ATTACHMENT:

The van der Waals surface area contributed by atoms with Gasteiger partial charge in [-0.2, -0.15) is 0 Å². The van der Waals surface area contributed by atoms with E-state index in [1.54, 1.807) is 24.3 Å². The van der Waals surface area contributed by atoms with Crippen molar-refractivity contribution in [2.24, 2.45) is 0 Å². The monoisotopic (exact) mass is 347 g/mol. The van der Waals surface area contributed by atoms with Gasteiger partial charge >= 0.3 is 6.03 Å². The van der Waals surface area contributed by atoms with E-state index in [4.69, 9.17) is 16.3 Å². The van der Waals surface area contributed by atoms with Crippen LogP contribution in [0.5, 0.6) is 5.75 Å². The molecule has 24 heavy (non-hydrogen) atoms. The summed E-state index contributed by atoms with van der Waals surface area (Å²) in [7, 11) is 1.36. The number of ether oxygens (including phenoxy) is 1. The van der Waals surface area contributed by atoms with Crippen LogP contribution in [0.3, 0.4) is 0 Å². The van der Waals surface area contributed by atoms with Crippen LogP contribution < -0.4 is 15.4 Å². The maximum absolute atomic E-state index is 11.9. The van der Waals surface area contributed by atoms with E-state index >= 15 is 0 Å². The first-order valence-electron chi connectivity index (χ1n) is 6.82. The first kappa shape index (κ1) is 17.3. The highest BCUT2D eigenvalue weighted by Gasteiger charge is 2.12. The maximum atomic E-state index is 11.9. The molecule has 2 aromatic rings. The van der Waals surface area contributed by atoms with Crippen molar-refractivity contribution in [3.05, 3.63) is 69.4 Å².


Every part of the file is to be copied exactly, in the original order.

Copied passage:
The van der Waals surface area contributed by atoms with Gasteiger partial charge in [-0.2, -0.15) is 0 Å². The van der Waals surface area contributed by atoms with E-state index in [1.54, 1.807) is 24.3 Å². The van der Waals surface area contributed by atoms with Crippen molar-refractivity contribution in [2.24, 2.45) is 0 Å². The monoisotopic (exact) mass is 347 g/mol. The van der Waals surface area contributed by atoms with Gasteiger partial charge >= 0.3 is 6.03 Å². The van der Waals surface area contributed by atoms with E-state index in [4.69, 9.17) is 16.3 Å². The van der Waals surface area contributed by atoms with Crippen LogP contribution in [0.5, 0.6) is 5.75 Å². The molecule has 24 heavy (non-hydrogen) atoms. The summed E-state index contributed by atoms with van der Waals surface area (Å²) in [7, 11) is 1.36. The number of ether oxygens (including phenoxy) is 1. The van der Waals surface area contributed by atoms with Crippen LogP contribution in [0.3, 0.4) is 0 Å². The van der Waals surface area contributed by atoms with Crippen LogP contribution < -0.4 is 15.4 Å². The maximum absolute atomic E-state index is 11.9. The van der Waals surface area contributed by atoms with E-state index >= 15 is 0 Å². The first-order valence-electron chi connectivity index (χ1n) is 6.82. The first kappa shape index (κ1) is 17.3. The highest BCUT2D eigenvalue weighted by Gasteiger charge is 2.12. The maximum atomic E-state index is 11.9. The molecule has 2 aromatic rings. The van der Waals surface area contributed by atoms with Crippen molar-refractivity contribution in [3.05, 3.63) is 69.4 Å².